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2018

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08

Working principle of back pressure valve Animation diagram

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The back pressure valve operates through the elastic force of the built-in spring: when the system pressure is smaller than the set pressure, the diaphragm blocks the pipeline under the action of the spring elastic force; when the system pressure is greater than the set pressure, the diaphragm compresses the spring and the pipeline When connected, the liquid passes through the back pressure valve. The structure of the back pressure valve is similar to that of the one-way valve, but the opening pressure is greater than that of the one-way valve, ranging from 0.1 to 1.0 MPa.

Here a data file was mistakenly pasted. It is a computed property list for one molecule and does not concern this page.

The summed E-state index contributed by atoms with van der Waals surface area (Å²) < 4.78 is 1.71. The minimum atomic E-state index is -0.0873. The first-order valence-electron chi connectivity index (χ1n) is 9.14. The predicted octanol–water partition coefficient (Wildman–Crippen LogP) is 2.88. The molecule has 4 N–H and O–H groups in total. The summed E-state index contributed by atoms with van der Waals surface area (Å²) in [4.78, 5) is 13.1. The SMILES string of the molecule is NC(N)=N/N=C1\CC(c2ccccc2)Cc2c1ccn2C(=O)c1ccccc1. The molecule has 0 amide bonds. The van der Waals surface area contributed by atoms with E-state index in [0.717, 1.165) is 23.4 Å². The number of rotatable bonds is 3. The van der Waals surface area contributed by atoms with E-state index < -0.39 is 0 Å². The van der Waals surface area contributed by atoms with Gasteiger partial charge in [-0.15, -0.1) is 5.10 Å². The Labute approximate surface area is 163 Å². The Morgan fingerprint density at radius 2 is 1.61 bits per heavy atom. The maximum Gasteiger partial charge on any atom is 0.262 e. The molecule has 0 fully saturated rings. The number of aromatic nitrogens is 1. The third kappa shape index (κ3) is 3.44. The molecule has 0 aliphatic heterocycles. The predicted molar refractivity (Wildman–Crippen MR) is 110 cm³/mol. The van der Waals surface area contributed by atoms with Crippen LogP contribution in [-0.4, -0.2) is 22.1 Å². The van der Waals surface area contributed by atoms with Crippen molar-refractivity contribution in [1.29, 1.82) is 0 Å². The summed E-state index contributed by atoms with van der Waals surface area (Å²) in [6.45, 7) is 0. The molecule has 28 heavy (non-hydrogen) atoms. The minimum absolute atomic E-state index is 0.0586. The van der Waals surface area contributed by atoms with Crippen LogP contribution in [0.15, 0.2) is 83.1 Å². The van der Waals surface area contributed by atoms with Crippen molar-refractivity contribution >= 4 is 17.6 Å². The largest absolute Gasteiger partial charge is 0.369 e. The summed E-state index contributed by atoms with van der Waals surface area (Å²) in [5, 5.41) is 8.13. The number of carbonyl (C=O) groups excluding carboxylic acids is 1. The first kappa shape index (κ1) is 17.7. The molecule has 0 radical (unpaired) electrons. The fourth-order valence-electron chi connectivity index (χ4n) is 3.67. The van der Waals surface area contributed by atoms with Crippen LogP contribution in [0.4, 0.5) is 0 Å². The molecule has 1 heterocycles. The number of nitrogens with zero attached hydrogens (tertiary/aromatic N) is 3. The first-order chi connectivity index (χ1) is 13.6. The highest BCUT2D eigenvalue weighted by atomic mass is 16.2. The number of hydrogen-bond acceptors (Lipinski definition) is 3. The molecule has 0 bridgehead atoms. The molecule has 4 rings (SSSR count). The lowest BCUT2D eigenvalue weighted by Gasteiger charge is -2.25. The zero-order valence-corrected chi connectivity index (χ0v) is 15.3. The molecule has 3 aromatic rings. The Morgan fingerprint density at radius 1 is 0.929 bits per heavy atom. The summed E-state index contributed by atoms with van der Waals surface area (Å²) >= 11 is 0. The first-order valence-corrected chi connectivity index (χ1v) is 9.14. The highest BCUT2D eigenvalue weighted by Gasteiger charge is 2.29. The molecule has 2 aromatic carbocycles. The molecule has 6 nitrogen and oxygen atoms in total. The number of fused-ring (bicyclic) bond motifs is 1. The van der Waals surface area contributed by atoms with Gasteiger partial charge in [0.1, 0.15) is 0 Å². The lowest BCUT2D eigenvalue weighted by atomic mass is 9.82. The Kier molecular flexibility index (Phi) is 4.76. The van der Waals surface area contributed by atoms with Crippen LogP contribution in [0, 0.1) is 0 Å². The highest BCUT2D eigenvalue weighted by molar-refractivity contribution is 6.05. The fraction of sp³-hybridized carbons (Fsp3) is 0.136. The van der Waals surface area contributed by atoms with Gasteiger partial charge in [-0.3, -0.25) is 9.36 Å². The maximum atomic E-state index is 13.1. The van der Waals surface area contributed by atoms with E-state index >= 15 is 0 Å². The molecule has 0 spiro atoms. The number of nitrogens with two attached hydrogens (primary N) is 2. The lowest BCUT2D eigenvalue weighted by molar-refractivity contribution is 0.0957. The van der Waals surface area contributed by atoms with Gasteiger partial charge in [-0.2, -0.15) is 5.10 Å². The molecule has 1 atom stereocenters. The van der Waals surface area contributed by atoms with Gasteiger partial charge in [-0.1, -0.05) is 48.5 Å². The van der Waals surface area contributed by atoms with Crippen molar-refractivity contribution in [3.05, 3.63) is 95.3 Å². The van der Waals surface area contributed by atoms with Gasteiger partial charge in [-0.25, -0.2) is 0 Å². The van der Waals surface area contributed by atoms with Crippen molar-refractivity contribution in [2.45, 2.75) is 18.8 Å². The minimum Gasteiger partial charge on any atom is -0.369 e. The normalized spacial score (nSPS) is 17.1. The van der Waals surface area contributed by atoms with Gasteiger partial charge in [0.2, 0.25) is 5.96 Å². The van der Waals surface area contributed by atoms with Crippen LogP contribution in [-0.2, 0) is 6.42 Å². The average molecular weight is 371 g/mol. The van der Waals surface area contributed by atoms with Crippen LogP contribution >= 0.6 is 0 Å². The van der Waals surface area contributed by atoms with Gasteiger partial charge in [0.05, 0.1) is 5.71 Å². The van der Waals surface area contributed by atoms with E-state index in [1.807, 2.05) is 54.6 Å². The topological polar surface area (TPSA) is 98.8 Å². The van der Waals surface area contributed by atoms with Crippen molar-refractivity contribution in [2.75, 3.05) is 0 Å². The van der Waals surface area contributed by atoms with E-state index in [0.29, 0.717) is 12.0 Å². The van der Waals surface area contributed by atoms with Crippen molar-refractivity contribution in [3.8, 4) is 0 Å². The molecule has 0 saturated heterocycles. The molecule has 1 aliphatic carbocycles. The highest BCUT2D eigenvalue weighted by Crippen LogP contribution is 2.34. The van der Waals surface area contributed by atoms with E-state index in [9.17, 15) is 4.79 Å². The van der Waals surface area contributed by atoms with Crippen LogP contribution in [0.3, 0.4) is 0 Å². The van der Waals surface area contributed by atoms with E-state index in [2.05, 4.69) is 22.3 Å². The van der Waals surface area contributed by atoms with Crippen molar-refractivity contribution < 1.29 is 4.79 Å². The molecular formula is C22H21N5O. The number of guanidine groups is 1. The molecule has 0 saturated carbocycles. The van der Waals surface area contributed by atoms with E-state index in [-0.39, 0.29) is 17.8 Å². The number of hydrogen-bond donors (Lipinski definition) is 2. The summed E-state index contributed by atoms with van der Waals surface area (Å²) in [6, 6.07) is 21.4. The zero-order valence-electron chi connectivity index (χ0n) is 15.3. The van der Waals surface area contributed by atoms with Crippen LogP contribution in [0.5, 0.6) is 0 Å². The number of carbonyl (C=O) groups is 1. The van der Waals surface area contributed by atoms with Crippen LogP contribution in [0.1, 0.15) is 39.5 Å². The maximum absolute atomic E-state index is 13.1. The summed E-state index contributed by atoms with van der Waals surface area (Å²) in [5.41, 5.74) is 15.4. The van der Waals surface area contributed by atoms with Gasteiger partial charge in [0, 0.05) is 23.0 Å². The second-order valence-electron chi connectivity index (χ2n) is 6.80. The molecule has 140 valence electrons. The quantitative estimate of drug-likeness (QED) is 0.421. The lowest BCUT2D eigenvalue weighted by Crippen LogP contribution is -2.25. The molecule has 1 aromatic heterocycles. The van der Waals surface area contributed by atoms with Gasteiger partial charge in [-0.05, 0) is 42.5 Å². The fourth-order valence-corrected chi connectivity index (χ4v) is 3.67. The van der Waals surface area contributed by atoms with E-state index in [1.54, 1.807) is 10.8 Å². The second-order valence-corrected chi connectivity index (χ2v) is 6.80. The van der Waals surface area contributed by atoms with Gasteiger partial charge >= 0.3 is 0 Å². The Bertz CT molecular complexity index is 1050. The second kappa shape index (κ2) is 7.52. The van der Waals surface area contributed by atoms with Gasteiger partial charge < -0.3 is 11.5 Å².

The back pressure valve operates through the elastic force of the built-in spring: when the system pressure is smaller than the set pressure, the diaphragm blocks the pipeline under the action of the spring elastic force; when the system pressure is greater than the set pressure, the diaphragm compresses the spring and the pipeline When connected, the liquid passes through the back pressure valve. The structure of the back pressure valve is similar to that of the one-way valve, but the opening pressure is greater than that of the one-way valve, ranging from 0.1 to 1.0 MPa.

  When the pressure in the pipeline or equipment container is unstable, the back pressure valve can maintain the required pressure in the pipeline so that the pump can normally output flow. In addition, siphon phenomenon often occurs at the outlet of the pump due to gravity or other effects. At this time, the back pressure valve can reduce the flow and pressure fluctuations caused by siphon. For volumetric pumps such as metering pumps, excessive delivery will occur when operating under low system pressure. In order to prevent similar problems, the outlet of the metering pump must have a back pressure of at least 0.7 Bar. This is generally achieved by installing a back pressure valve at the outlet of the metering pump.

 

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